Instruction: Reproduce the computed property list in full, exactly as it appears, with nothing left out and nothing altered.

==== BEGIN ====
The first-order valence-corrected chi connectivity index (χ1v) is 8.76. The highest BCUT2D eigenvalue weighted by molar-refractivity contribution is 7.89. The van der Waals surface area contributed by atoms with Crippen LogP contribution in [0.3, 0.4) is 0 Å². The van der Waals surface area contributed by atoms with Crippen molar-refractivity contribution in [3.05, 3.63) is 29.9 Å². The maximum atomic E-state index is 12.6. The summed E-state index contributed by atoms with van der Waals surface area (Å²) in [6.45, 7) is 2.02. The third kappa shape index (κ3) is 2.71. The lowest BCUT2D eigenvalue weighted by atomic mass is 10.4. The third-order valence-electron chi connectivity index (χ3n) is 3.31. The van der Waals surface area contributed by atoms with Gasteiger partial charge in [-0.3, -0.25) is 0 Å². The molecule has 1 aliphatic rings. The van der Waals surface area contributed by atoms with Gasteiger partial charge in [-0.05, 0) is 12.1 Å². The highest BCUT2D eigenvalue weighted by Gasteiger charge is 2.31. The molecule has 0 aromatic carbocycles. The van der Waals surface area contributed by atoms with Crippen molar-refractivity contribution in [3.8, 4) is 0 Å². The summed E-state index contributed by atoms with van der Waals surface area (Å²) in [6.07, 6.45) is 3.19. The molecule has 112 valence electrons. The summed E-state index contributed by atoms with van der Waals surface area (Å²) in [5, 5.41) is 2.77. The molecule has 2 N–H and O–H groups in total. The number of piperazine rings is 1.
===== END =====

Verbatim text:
The first-order valence-corrected chi connectivity index (χ1v) is 8.76. The highest BCUT2D eigenvalue weighted by molar-refractivity contribution is 7.89. The van der Waals surface area contributed by atoms with Crippen LogP contribution in [0.3, 0.4) is 0 Å². The van der Waals surface area contributed by atoms with Crippen molar-refractivity contribution in [3.05, 3.63) is 29.9 Å². The maximum atomic E-state index is 12.6. The summed E-state index contributed by atoms with van der Waals surface area (Å²) in [6.45, 7) is 2.02. The third kappa shape index (κ3) is 2.71. The lowest BCUT2D eigenvalue weighted by atomic mass is 10.4. The third-order valence-electron chi connectivity index (χ3n) is 3.31. The van der Waals surface area contributed by atoms with Gasteiger partial charge in [-0.3, -0.25) is 0 Å². The molecule has 1 aliphatic rings. The van der Waals surface area contributed by atoms with Gasteiger partial charge in [-0.05, 0) is 12.1 Å². The highest BCUT2D eigenvalue weighted by Gasteiger charge is 2.31. The molecule has 0 aromatic carbocycles. The van der Waals surface area contributed by atoms with Crippen molar-refractivity contribution in [3.8, 4) is 0 Å². The summed E-state index contributed by atoms with van der Waals surface area (Å²) in [6.07, 6.45) is 3.19. The molecule has 112 valence electrons. The summed E-state index contributed by atoms with van der Waals surface area (Å²) in [5, 5.41) is 2.77. The molecule has 2 N–H and O–H groups in total. The number of piperazine rings is 1.